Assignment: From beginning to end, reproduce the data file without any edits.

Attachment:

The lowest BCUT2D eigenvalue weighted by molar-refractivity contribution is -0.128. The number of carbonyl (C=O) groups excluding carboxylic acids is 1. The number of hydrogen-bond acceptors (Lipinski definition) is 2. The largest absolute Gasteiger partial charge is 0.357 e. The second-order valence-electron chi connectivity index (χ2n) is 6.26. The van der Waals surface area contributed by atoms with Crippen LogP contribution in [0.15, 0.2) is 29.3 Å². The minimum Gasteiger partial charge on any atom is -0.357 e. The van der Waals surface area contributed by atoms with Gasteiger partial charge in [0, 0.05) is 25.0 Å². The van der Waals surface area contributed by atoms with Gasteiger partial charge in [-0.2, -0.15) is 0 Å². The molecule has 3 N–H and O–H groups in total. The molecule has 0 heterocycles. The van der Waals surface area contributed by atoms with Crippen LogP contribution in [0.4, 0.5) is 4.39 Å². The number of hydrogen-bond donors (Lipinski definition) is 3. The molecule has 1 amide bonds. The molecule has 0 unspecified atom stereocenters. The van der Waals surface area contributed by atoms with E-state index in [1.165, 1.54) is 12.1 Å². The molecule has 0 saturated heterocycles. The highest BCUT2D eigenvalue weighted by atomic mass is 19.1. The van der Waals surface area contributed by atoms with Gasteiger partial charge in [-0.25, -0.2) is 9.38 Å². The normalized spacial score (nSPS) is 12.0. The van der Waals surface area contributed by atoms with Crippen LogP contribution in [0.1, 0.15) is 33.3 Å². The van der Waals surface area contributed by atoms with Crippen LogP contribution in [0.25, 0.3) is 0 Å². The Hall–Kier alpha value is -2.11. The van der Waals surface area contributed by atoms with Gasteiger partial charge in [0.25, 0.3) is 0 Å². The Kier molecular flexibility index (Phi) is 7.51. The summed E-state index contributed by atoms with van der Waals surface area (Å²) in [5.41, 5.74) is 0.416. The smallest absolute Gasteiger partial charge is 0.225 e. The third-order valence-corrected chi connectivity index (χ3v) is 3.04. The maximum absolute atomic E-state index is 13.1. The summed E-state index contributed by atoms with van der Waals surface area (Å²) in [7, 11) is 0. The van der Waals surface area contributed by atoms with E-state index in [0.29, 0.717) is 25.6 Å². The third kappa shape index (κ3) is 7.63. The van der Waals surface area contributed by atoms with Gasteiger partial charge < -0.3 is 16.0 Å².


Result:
The lowest BCUT2D eigenvalue weighted by molar-refractivity contribution is -0.128. The number of carbonyl (C=O) groups excluding carboxylic acids is 1. The number of hydrogen-bond acceptors (Lipinski definition) is 2. The largest absolute Gasteiger partial charge is 0.357 e. The second-order valence-electron chi connectivity index (χ2n) is 6.26. The van der Waals surface area contributed by atoms with Crippen LogP contribution in [0.15, 0.2) is 29.3 Å². The minimum Gasteiger partial charge on any atom is -0.357 e. The van der Waals surface area contributed by atoms with Gasteiger partial charge in [0, 0.05) is 25.0 Å². The van der Waals surface area contributed by atoms with Gasteiger partial charge in [-0.2, -0.15) is 0 Å². The molecule has 3 N–H and O–H groups in total. The molecule has 0 heterocycles. The van der Waals surface area contributed by atoms with Crippen LogP contribution in [0.4, 0.5) is 4.39 Å². The number of hydrogen-bond donors (Lipinski definition) is 3. The molecule has 1 amide bonds. The molecule has 0 unspecified atom stereocenters. The van der Waals surface area contributed by atoms with E-state index in [1.165, 1.54) is 12.1 Å². The molecule has 0 saturated heterocycles. The highest BCUT2D eigenvalue weighted by atomic mass is 19.1. The van der Waals surface area contributed by atoms with Gasteiger partial charge in [-0.25, -0.2) is 9.38 Å². The normalized spacial score (nSPS) is 12.0. The van der Waals surface area contributed by atoms with Crippen LogP contribution in [0.1, 0.15) is 33.3 Å². The van der Waals surface area contributed by atoms with Crippen LogP contribution in [0.25, 0.3) is 0 Å². The Hall–Kier alpha value is -2.11. The van der Waals surface area contributed by atoms with Gasteiger partial charge in [0.25, 0.3) is 0 Å². The Kier molecular flexibility index (Phi) is 7.51. The summed E-state index contributed by atoms with van der Waals surface area (Å²) in [5.41, 5.74) is 0.416. The smallest absolute Gasteiger partial charge is 0.225 e. The third-order valence-corrected chi connectivity index (χ3v) is 3.04. The maximum absolute atomic E-state index is 13.1. The summed E-state index contributed by atoms with van der Waals surface area (Å²) in [7, 11) is 0. The van der Waals surface area contributed by atoms with E-state index in [0.29, 0.717) is 25.6 Å². The third kappa shape index (κ3) is 7.63. The van der Waals surface area contributed by atoms with Gasteiger partial charge < -0.3 is 16.0 Å².